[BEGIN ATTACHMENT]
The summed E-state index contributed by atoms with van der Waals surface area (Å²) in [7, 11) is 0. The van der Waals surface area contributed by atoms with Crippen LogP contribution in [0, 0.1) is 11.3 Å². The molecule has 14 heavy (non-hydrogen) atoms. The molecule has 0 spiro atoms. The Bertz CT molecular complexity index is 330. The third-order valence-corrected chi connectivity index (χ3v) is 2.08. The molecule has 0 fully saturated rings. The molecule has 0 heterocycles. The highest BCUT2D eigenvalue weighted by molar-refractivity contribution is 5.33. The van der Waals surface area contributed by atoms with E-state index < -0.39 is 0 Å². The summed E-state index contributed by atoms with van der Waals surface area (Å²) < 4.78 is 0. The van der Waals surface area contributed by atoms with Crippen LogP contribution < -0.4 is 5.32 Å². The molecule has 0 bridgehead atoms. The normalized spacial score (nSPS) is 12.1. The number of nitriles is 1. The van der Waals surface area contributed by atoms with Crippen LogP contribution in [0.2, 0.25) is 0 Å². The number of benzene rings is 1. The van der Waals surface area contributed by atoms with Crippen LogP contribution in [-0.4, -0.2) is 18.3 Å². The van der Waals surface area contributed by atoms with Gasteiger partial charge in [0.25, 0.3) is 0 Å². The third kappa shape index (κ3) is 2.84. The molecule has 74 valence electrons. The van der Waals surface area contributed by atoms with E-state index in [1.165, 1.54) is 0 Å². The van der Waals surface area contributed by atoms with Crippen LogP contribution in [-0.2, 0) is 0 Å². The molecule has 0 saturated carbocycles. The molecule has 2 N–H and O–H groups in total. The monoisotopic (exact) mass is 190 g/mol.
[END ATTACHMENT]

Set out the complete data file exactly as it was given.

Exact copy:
The summed E-state index contributed by atoms with van der Waals surface area (Å²) in [7, 11) is 0. The van der Waals surface area contributed by atoms with Crippen LogP contribution in [0, 0.1) is 11.3 Å². The molecule has 14 heavy (non-hydrogen) atoms. The molecule has 0 spiro atoms. The Bertz CT molecular complexity index is 330. The third-order valence-corrected chi connectivity index (χ3v) is 2.08. The molecule has 0 fully saturated rings. The molecule has 0 heterocycles. The highest BCUT2D eigenvalue weighted by molar-refractivity contribution is 5.33. The van der Waals surface area contributed by atoms with E-state index < -0.39 is 0 Å². The summed E-state index contributed by atoms with van der Waals surface area (Å²) < 4.78 is 0. The van der Waals surface area contributed by atoms with Crippen LogP contribution < -0.4 is 5.32 Å². The molecule has 0 bridgehead atoms. The normalized spacial score (nSPS) is 12.1. The number of nitriles is 1. The van der Waals surface area contributed by atoms with Crippen LogP contribution in [0.2, 0.25) is 0 Å². The number of benzene rings is 1. The van der Waals surface area contributed by atoms with Crippen LogP contribution in [-0.4, -0.2) is 18.3 Å². The van der Waals surface area contributed by atoms with Gasteiger partial charge in [0.25, 0.3) is 0 Å². The third kappa shape index (κ3) is 2.84. The molecule has 74 valence electrons. The van der Waals surface area contributed by atoms with E-state index in [1.165, 1.54) is 0 Å². The van der Waals surface area contributed by atoms with Crippen LogP contribution in [-0.2, 0) is 0 Å². The molecule has 0 saturated carbocycles. The molecule has 2 N–H and O–H groups in total. The monoisotopic (exact) mass is 190 g/mol.